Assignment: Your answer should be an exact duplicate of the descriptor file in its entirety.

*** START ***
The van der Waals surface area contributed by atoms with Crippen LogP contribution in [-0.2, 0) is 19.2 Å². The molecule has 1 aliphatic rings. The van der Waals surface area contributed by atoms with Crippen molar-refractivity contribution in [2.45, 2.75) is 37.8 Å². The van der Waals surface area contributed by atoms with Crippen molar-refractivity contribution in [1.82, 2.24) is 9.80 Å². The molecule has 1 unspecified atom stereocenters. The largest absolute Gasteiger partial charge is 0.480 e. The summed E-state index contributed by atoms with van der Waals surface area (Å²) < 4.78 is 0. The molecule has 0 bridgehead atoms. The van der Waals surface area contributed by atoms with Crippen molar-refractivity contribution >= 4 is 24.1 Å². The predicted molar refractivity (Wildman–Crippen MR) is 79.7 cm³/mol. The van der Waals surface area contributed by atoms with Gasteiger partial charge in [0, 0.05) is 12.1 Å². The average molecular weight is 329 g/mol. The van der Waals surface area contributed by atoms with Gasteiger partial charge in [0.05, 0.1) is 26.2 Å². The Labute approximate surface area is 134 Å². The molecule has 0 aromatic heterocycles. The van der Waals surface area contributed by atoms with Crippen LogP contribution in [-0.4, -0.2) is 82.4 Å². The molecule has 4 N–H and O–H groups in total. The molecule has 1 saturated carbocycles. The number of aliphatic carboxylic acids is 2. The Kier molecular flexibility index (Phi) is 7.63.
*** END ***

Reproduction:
The van der Waals surface area contributed by atoms with Crippen LogP contribution in [-0.2, 0) is 19.2 Å². The molecule has 1 aliphatic rings. The van der Waals surface area contributed by atoms with Crippen molar-refractivity contribution in [2.45, 2.75) is 37.8 Å². The van der Waals surface area contributed by atoms with Crippen molar-refractivity contribution in [1.82, 2.24) is 9.80 Å². The molecule has 1 unspecified atom stereocenters. The largest absolute Gasteiger partial charge is 0.480 e. The summed E-state index contributed by atoms with van der Waals surface area (Å²) < 4.78 is 0. The molecule has 0 bridgehead atoms. The van der Waals surface area contributed by atoms with Crippen molar-refractivity contribution >= 4 is 24.1 Å². The predicted molar refractivity (Wildman–Crippen MR) is 79.7 cm³/mol. The van der Waals surface area contributed by atoms with Gasteiger partial charge in [0, 0.05) is 12.1 Å². The average molecular weight is 329 g/mol. The van der Waals surface area contributed by atoms with Gasteiger partial charge in [0.05, 0.1) is 26.2 Å². The Labute approximate surface area is 134 Å². The molecule has 0 aromatic heterocycles. The van der Waals surface area contributed by atoms with Crippen LogP contribution in [-0.4, -0.2) is 82.4 Å². The molecule has 4 N–H and O–H groups in total. The molecule has 1 saturated carbocycles. The number of aliphatic carboxylic acids is 2. The Kier molecular flexibility index (Phi) is 7.63.